But politics trumps economics.
Indeed, since the fateful 27 November 2014 OPEC meeting, aggregate production from the United States, Saudi Arabia, and Iraq has increased 2 MMb/d—far more than global demand.
See also: http://goo.gl/YCllV2
Oil markets are increasingly glutted. Last November is also when the United States inadvertently became the swing oil producer.
Yet prices have not yet fallen far enough or for long enough for an appreciable US supply adjustment to occur. But it may not be far off, especially if oil prices fall further with additional Iranian supplies. According to NYSE-listed HIS Energy forcecasts; –
Oil prices will be under downward pressure until there is evidence the glut is shrinking. This will not happen quickly unless prices fall even further from recent levels.
For a decline in US output to appreciably erode the global surplus, prices would need to range in the low $40s or less for several months. In 2014, production from wells with a break-even cost of around $60 for WTI produced enough oil to offset declines from pre-2014 wells and keep US production flat with 2013. The rest of last year’s incredible growth came from higher-cost wells.
But costs are lower this year—by about 20%. A break-even cost of $60 in 2014 is now in the upper $40s per barrel for WTI. This is why only lower prices will catalyse a more rapid supply adjustment.
With lower prices, US crude oil production in the second half of 2015 would record its first significant decline in more than seven years. A severe drop in prices, lasting several months, would then increase the likelihood of a significant price increase in 2016–17.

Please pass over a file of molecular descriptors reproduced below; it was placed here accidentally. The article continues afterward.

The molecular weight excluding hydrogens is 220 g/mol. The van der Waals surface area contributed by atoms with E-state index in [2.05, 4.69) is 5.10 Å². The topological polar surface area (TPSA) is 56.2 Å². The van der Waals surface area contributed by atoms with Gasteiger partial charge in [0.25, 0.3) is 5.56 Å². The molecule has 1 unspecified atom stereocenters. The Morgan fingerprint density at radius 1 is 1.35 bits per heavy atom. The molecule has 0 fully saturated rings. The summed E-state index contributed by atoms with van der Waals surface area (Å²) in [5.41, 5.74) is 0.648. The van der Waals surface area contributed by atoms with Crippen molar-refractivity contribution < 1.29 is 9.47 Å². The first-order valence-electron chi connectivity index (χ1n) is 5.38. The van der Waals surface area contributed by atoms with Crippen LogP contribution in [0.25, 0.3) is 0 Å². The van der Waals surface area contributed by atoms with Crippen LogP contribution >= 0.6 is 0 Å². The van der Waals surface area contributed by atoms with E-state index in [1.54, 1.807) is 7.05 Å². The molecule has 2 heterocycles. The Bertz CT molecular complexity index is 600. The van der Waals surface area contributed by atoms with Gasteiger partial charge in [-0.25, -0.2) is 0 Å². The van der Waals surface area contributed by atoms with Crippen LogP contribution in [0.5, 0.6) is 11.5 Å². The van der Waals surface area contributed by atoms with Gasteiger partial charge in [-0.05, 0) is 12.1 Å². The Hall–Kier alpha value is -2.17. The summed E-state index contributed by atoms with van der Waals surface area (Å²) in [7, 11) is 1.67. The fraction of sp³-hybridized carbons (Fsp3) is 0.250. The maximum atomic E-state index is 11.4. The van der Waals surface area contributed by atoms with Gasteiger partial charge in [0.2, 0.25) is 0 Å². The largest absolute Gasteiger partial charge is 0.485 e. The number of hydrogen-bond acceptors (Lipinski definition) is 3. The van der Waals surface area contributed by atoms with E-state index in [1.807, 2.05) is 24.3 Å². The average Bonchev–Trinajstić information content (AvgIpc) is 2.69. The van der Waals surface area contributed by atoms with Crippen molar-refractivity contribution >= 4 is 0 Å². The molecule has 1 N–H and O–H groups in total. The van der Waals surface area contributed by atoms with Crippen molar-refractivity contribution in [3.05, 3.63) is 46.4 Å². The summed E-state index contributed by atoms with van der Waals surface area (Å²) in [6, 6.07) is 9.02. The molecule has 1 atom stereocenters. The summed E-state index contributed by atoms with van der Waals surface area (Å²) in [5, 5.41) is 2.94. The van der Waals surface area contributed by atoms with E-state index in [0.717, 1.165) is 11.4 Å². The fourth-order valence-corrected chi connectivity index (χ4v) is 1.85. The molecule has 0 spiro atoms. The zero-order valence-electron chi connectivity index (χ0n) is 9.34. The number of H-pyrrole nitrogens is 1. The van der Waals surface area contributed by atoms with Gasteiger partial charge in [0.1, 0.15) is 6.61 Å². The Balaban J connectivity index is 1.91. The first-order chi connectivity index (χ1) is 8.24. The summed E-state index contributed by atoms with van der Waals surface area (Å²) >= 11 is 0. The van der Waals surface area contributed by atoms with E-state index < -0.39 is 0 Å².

Production growth from the rest of the world, including Saudi Arabia and Iraq, is unlikely to keep pace with demand growth if US production falls appreciably.
BP chief executive Bob Dudley commented: “When you go to oil conferences, people use shorthand – is the drop shaped like a ‘V’ or a ‘U’ or a ‘long U’ or a ‘W’, or even an ‘L’? We believe this is a ‘long U’. The price may pick up a little over the summer as people travel on vacation – making a bit of a ‘W’ and then fall back.
“The industry has already deferred or re-phased around $200 billion of projects around the world in 2015, which will have a knock-on effect with costs and also, potentially, on supply in the medium term. The oil price cycle is not new. In fact, it’s the fourth cycle I’ve seen in my career.
“We have to plan the organization for lower prices through 2016 and get our books in order.”